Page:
During Stephen Crane's brief eight-year writing career, the giants who dominated American fiction were Mark Twain, Henry James, and William Dean Howells, but the major new influence on the literature of the next half century would flow from the works of the adventurous young man who flashed and spent his genius in the 1890's.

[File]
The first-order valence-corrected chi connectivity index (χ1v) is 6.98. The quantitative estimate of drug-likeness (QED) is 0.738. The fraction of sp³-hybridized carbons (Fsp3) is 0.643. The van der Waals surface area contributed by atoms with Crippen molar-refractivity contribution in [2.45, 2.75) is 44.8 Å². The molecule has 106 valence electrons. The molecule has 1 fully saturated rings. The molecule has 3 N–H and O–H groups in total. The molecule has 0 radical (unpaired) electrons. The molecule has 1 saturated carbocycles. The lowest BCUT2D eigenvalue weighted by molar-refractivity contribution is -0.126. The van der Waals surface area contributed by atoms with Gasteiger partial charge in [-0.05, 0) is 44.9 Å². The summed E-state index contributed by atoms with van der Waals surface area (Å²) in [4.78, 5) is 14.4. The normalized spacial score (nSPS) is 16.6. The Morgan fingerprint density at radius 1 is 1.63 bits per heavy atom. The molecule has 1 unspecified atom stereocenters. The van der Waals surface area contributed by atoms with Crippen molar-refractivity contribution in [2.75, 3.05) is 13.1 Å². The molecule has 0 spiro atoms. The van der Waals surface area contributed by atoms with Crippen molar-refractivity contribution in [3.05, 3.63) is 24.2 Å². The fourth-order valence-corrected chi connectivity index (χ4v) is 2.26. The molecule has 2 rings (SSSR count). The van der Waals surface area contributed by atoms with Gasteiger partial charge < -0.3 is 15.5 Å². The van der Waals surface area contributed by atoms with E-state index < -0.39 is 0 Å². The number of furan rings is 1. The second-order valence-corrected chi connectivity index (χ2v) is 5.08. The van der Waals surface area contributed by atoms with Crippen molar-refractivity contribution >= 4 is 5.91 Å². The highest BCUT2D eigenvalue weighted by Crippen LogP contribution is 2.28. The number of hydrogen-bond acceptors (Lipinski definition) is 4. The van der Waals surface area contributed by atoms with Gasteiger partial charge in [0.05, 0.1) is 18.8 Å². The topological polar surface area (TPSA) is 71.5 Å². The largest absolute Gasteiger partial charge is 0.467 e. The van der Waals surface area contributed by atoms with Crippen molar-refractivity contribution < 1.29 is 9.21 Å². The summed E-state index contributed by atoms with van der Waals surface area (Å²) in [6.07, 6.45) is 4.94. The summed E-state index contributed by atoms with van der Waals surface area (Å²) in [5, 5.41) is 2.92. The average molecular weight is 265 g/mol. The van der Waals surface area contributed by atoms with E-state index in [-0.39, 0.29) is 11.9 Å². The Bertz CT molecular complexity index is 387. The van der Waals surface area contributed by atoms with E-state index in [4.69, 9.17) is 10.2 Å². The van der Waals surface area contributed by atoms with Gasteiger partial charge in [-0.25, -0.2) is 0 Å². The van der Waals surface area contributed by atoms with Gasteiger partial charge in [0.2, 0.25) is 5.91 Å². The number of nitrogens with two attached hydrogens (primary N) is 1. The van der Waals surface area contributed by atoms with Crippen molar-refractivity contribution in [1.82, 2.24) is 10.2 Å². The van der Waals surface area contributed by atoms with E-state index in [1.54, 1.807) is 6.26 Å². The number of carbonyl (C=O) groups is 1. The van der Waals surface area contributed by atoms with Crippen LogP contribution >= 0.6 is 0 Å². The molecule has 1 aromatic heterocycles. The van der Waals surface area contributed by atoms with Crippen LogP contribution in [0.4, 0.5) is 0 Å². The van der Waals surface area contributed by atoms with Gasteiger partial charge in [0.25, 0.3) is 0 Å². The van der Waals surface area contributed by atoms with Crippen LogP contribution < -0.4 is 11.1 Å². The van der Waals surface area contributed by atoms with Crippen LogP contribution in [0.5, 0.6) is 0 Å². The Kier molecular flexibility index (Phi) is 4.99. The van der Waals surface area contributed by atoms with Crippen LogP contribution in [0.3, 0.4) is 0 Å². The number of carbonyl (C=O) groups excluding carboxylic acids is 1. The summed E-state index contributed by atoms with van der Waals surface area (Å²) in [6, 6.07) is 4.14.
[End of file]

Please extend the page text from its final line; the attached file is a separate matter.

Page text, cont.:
The Red Badge of Courage, with which he first gained an international reputation, remains his best-known novel, but his aptitude lay more surely in the short story. "The Open Boat," "The Bride Comes to Yellow Sky, '' and "The Blue Hotel" have become classics of the genre, almost inescapable in anthologies of American fiction, and "A Mystery of Heroism" and "The Upturned Face," though reprinted slightly less frequently, are also familiar to students at all levels. A genuine understanding of Crane and of his complex artistry, however, calls for a broader knowledge of his attempts to forge a modem aesthetic. Accordingly, this collection joins six stories to those most commonly known: the remarkable early experiments "Killing His Bear," "A Day in the Country," and "The Pace of Youth"; the powerful, though flawed, "The Monster" and "Death and the Child;" and the haunting anecdote "An Illusion in Red and White." An introductory essay locates the stories in the progress of Crane's career and offers penetrating critical commentary.